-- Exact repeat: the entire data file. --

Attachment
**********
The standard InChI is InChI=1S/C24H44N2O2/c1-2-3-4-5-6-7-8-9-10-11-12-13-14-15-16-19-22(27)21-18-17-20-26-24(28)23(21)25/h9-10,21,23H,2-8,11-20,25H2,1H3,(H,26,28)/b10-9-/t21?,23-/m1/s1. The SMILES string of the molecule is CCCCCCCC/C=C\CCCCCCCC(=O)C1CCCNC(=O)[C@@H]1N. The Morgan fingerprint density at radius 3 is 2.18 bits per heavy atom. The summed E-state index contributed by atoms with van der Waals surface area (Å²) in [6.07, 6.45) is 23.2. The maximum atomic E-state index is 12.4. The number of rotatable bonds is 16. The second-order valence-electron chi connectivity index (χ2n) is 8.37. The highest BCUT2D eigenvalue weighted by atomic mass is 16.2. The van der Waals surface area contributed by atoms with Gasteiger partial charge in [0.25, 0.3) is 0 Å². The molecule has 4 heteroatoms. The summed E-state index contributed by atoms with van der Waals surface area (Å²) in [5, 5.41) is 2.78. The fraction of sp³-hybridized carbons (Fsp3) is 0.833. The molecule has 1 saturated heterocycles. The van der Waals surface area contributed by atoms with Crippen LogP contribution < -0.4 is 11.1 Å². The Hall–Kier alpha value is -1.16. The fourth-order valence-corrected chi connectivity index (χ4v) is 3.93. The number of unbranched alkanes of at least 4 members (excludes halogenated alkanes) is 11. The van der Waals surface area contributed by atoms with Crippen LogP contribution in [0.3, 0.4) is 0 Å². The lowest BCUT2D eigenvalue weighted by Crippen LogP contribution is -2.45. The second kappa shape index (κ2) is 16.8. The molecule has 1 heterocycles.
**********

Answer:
The standard InChI is InChI=1S/C24H44N2O2/c1-2-3-4-5-6-7-8-9-10-11-12-13-14-15-16-19-22(27)21-18-17-20-26-24(28)23(21)25/h9-10,21,23H,2-8,11-20,25H2,1H3,(H,26,28)/b10-9-/t21?,23-/m1/s1. The SMILES string of the molecule is CCCCCCCC/C=C\CCCCCCCC(=O)C1CCCNC(=O)[C@@H]1N. The Morgan fingerprint density at radius 3 is 2.18 bits per heavy atom. The summed E-state index contributed by atoms with van der Waals surface area (Å²) in [6.07, 6.45) is 23.2. The maximum atomic E-state index is 12.4. The number of rotatable bonds is 16. The second-order valence-electron chi connectivity index (χ2n) is 8.37. The highest BCUT2D eigenvalue weighted by atomic mass is 16.2. The van der Waals surface area contributed by atoms with Gasteiger partial charge in [0.25, 0.3) is 0 Å². The molecule has 4 heteroatoms. The summed E-state index contributed by atoms with van der Waals surface area (Å²) in [5, 5.41) is 2.78. The fraction of sp³-hybridized carbons (Fsp3) is 0.833. The molecule has 1 saturated heterocycles. The van der Waals surface area contributed by atoms with Crippen LogP contribution < -0.4 is 11.1 Å². The Hall–Kier alpha value is -1.16. The fourth-order valence-corrected chi connectivity index (χ4v) is 3.93. The number of unbranched alkanes of at least 4 members (excludes halogenated alkanes) is 11. The van der Waals surface area contributed by atoms with Crippen LogP contribution in [0.3, 0.4) is 0 Å². The lowest BCUT2D eigenvalue weighted by Crippen LogP contribution is -2.45. The second kappa shape index (κ2) is 16.8. The molecule has 1 heterocycles.